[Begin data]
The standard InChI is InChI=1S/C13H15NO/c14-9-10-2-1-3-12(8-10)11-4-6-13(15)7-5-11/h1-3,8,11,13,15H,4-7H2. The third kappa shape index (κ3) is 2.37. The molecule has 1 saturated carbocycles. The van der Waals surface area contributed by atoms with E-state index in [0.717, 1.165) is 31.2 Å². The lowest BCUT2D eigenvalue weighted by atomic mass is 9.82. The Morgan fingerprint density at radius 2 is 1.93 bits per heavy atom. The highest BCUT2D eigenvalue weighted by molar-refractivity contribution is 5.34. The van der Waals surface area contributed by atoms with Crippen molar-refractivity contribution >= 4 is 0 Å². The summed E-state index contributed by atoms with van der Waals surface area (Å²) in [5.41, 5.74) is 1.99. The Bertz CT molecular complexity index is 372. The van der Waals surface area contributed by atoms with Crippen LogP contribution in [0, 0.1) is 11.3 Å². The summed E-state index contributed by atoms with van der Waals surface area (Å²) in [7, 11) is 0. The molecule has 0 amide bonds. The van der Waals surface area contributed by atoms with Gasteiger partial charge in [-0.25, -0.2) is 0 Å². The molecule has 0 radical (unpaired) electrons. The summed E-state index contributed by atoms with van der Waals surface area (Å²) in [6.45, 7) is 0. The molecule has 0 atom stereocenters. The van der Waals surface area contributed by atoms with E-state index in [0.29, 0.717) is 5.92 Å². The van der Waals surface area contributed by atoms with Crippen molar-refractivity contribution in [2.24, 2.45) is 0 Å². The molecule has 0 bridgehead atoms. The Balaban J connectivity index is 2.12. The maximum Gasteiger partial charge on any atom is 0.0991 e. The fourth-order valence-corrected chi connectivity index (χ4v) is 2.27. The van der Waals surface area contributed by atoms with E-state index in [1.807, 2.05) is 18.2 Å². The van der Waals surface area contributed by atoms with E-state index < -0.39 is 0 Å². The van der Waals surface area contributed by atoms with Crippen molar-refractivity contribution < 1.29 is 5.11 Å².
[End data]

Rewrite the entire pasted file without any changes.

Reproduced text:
The standard InChI is InChI=1S/C13H15NO/c14-9-10-2-1-3-12(8-10)11-4-6-13(15)7-5-11/h1-3,8,11,13,15H,4-7H2. The third kappa shape index (κ3) is 2.37. The molecule has 1 saturated carbocycles. The van der Waals surface area contributed by atoms with E-state index in [0.717, 1.165) is 31.2 Å². The lowest BCUT2D eigenvalue weighted by atomic mass is 9.82. The Morgan fingerprint density at radius 2 is 1.93 bits per heavy atom. The highest BCUT2D eigenvalue weighted by molar-refractivity contribution is 5.34. The van der Waals surface area contributed by atoms with Crippen molar-refractivity contribution >= 4 is 0 Å². The summed E-state index contributed by atoms with van der Waals surface area (Å²) in [5.41, 5.74) is 1.99. The Bertz CT molecular complexity index is 372. The van der Waals surface area contributed by atoms with Crippen LogP contribution in [0, 0.1) is 11.3 Å². The summed E-state index contributed by atoms with van der Waals surface area (Å²) in [7, 11) is 0. The molecule has 0 amide bonds. The van der Waals surface area contributed by atoms with Gasteiger partial charge in [-0.25, -0.2) is 0 Å². The molecule has 0 radical (unpaired) electrons. The summed E-state index contributed by atoms with van der Waals surface area (Å²) in [6.45, 7) is 0. The molecule has 0 atom stereocenters. The van der Waals surface area contributed by atoms with E-state index in [0.29, 0.717) is 5.92 Å². The van der Waals surface area contributed by atoms with Crippen molar-refractivity contribution in [2.24, 2.45) is 0 Å². The molecule has 0 bridgehead atoms. The Balaban J connectivity index is 2.12. The maximum Gasteiger partial charge on any atom is 0.0991 e. The fourth-order valence-corrected chi connectivity index (χ4v) is 2.27. The van der Waals surface area contributed by atoms with E-state index in [1.807, 2.05) is 18.2 Å². The van der Waals surface area contributed by atoms with E-state index < -0.39 is 0 Å². The van der Waals surface area contributed by atoms with Crippen molar-refractivity contribution < 1.29 is 5.11 Å².